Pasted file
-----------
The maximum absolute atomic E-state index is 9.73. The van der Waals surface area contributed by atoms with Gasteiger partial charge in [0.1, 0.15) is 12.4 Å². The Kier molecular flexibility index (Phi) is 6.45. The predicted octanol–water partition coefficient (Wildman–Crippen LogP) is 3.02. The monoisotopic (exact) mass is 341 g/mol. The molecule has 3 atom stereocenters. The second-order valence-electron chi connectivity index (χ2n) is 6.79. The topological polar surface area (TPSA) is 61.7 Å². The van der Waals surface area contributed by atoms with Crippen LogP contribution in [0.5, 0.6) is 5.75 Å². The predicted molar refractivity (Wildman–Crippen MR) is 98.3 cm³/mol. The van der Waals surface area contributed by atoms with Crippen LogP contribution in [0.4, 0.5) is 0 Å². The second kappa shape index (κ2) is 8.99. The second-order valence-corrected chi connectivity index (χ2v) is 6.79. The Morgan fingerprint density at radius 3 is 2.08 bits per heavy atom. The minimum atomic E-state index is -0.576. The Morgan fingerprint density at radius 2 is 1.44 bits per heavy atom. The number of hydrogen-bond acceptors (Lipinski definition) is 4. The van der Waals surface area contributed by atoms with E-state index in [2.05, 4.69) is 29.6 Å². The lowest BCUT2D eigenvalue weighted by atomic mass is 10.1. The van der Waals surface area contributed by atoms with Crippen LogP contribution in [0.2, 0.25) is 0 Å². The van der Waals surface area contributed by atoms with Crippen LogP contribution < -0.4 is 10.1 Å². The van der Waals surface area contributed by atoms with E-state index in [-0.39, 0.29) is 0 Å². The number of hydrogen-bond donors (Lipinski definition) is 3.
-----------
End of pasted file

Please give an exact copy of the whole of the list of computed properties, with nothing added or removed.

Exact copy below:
The maximum absolute atomic E-state index is 9.73. The van der Waals surface area contributed by atoms with Gasteiger partial charge in [0.1, 0.15) is 12.4 Å². The Kier molecular flexibility index (Phi) is 6.45. The predicted octanol–water partition coefficient (Wildman–Crippen LogP) is 3.02. The monoisotopic (exact) mass is 341 g/mol. The molecule has 3 atom stereocenters. The second-order valence-electron chi connectivity index (χ2n) is 6.79. The topological polar surface area (TPSA) is 61.7 Å². The van der Waals surface area contributed by atoms with Crippen LogP contribution in [0.5, 0.6) is 5.75 Å². The predicted molar refractivity (Wildman–Crippen MR) is 98.3 cm³/mol. The van der Waals surface area contributed by atoms with Crippen LogP contribution in [0.4, 0.5) is 0 Å². The second kappa shape index (κ2) is 8.99. The second-order valence-corrected chi connectivity index (χ2v) is 6.79. The Morgan fingerprint density at radius 3 is 2.08 bits per heavy atom. The minimum atomic E-state index is -0.576. The Morgan fingerprint density at radius 2 is 1.44 bits per heavy atom. The number of hydrogen-bond acceptors (Lipinski definition) is 4. The van der Waals surface area contributed by atoms with E-state index in [2.05, 4.69) is 29.6 Å². The lowest BCUT2D eigenvalue weighted by atomic mass is 10.1. The van der Waals surface area contributed by atoms with Crippen LogP contribution in [0.2, 0.25) is 0 Å². The van der Waals surface area contributed by atoms with Crippen LogP contribution < -0.4 is 10.1 Å². The van der Waals surface area contributed by atoms with E-state index in [-0.39, 0.29) is 0 Å². The number of hydrogen-bond donors (Lipinski definition) is 3.